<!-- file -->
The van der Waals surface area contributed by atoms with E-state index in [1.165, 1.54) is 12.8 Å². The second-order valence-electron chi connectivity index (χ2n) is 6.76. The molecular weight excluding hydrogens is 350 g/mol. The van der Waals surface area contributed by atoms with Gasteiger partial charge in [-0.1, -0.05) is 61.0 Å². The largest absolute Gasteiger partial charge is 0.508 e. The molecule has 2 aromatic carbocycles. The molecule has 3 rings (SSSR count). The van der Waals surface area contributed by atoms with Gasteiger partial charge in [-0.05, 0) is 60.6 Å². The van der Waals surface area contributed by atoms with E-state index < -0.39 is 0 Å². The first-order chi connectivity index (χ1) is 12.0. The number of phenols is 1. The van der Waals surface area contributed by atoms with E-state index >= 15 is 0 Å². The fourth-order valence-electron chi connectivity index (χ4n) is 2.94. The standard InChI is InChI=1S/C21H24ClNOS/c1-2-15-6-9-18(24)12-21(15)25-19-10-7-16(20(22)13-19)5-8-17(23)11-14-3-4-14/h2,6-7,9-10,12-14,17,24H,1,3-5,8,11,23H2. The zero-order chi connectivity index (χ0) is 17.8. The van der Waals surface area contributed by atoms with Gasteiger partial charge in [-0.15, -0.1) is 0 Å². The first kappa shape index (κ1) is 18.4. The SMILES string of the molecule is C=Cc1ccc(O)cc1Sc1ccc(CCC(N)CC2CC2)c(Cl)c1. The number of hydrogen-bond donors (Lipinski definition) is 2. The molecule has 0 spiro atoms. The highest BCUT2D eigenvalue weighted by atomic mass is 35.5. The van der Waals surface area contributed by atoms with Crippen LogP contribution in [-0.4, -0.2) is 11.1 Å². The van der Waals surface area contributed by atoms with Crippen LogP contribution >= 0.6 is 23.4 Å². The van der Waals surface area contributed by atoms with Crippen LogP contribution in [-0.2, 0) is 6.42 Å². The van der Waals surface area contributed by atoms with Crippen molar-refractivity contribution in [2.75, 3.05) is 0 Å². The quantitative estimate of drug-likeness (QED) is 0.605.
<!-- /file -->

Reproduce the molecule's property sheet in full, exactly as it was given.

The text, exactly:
The van der Waals surface area contributed by atoms with E-state index in [1.165, 1.54) is 12.8 Å². The second-order valence-electron chi connectivity index (χ2n) is 6.76. The molecular weight excluding hydrogens is 350 g/mol. The van der Waals surface area contributed by atoms with Gasteiger partial charge in [-0.1, -0.05) is 61.0 Å². The largest absolute Gasteiger partial charge is 0.508 e. The molecule has 2 aromatic carbocycles. The molecule has 3 rings (SSSR count). The van der Waals surface area contributed by atoms with Gasteiger partial charge in [-0.05, 0) is 60.6 Å². The van der Waals surface area contributed by atoms with E-state index < -0.39 is 0 Å². The first-order chi connectivity index (χ1) is 12.0. The number of phenols is 1. The van der Waals surface area contributed by atoms with E-state index >= 15 is 0 Å². The fourth-order valence-electron chi connectivity index (χ4n) is 2.94. The standard InChI is InChI=1S/C21H24ClNOS/c1-2-15-6-9-18(24)12-21(15)25-19-10-7-16(20(22)13-19)5-8-17(23)11-14-3-4-14/h2,6-7,9-10,12-14,17,24H,1,3-5,8,11,23H2. The zero-order chi connectivity index (χ0) is 17.8. The van der Waals surface area contributed by atoms with Gasteiger partial charge in [-0.15, -0.1) is 0 Å². The first kappa shape index (κ1) is 18.4. The SMILES string of the molecule is C=Cc1ccc(O)cc1Sc1ccc(CCC(N)CC2CC2)c(Cl)c1. The number of hydrogen-bond donors (Lipinski definition) is 2. The molecule has 0 spiro atoms. The highest BCUT2D eigenvalue weighted by atomic mass is 35.5. The van der Waals surface area contributed by atoms with Crippen LogP contribution in [-0.4, -0.2) is 11.1 Å². The van der Waals surface area contributed by atoms with Crippen LogP contribution >= 0.6 is 23.4 Å². The van der Waals surface area contributed by atoms with Crippen LogP contribution in [-0.2, 0) is 6.42 Å². The van der Waals surface area contributed by atoms with Crippen molar-refractivity contribution in [2.75, 3.05) is 0 Å². The quantitative estimate of drug-likeness (QED) is 0.605.